Lupe Fiasco Mansplains Misogyny on Counterproductive ‘Bitch Bad’
Second track from 'Food & Liquor 2: The Great American Rap Album Pt. 1' is a whole lot less fun than Nicki Minaj calling herself a bitch
“Who you callin’ a bitch?” rages Queen Latifah, on her jazz-sampling single “U.N.I.T.Y.,” originally released on the 1993 album Black Reign. “I’m a bad bitch / I’m a, I’m a bad bitch,” repeats Nicki Minaj on her fire-breathing 2009 mixtape cut “Itty Bitty Piggy”; “I’m a bad bitch / I’m a cunt,” she adds on 2011 debut LP Pink Friday‘s “Roman’s Revenge,” and that last word is one that newer New York rapper Azealia Banks has since all but made her trademark. Clearly, something has changed in hip-hop’s relationship with anti-woman slurs over the past two decades, and that’s ostensibly what Lupe Fiasco tries to address on “Bitch Bad,” the second track to emerge from his long-delayed Food & Liquor 2: The Great American Rap Album (due out September 25 on Atlantic).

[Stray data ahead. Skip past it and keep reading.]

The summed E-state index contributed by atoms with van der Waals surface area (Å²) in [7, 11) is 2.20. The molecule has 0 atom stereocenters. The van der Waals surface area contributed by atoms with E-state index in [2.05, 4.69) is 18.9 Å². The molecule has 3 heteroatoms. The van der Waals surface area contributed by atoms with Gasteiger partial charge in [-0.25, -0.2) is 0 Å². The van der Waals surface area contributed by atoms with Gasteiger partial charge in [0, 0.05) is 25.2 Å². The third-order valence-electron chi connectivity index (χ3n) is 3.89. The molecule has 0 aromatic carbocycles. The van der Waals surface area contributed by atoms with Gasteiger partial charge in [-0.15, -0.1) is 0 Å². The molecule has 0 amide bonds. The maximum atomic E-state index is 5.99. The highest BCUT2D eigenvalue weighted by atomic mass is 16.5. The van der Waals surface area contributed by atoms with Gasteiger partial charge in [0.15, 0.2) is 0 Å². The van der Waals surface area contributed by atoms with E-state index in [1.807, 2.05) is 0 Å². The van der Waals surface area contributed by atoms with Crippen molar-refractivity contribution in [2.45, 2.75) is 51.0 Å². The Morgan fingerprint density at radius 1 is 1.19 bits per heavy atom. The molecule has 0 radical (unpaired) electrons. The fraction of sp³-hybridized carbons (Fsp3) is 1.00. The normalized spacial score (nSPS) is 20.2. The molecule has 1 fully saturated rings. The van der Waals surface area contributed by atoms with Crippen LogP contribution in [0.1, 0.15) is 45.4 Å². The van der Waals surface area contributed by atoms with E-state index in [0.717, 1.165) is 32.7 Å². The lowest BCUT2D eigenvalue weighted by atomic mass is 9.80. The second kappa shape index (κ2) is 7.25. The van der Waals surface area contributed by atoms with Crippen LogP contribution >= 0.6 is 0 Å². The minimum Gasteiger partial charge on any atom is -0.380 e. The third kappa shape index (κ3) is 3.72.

Give Lupe the benefit of the doubt, and his point, while arguable, makes a certain amount of sense: Even as young women reclaim the idea of a “bad bitch” to describe their own power and sexuality, young men might continue to see them as a different kind of “bitch,” thus perpetuating the cycle of misogyny rather than ending it. All right, then. Unfortunately, “Bitch Bad” fails to offer listeners many reasons to hear him out, what with its stilted flow (or lack thereof) and painfully sanctimonious tone. After introducing his two-dimensional characters with all the grace of a lecture, Lupe concludes his argument with this impossible tangle: “Bad mean good to her, she really nice and smart / But bad mean bad to him, bitch don’t play your part / But bitch still bad to her if you say it the wrong way / But she think she a bitch, what a double entendre.” At least the snare-heavy production by past collaborators the Audibles probably won’t piss off Pete Rock.
The worst part is that Lupe’s clumsily didactic attempt to restore hip-hop consciousness comes at a time when other rappers have shown you don’t have to be a scold to have a moral center. From Das Racist and BBU to Killer Mike and Big K.R.I.T., more and more MCs are remembering how to make rap that has a political charge without sounding like Tipper Gore. Sure, Lupe’s heart sounds like it’s probably in the right place. But as the latest star-studded remix of M.I.A.’s excellent “Bad Girls” make clear, bad girls do it well — and if boys can’t do it better, they have only themselves to blame.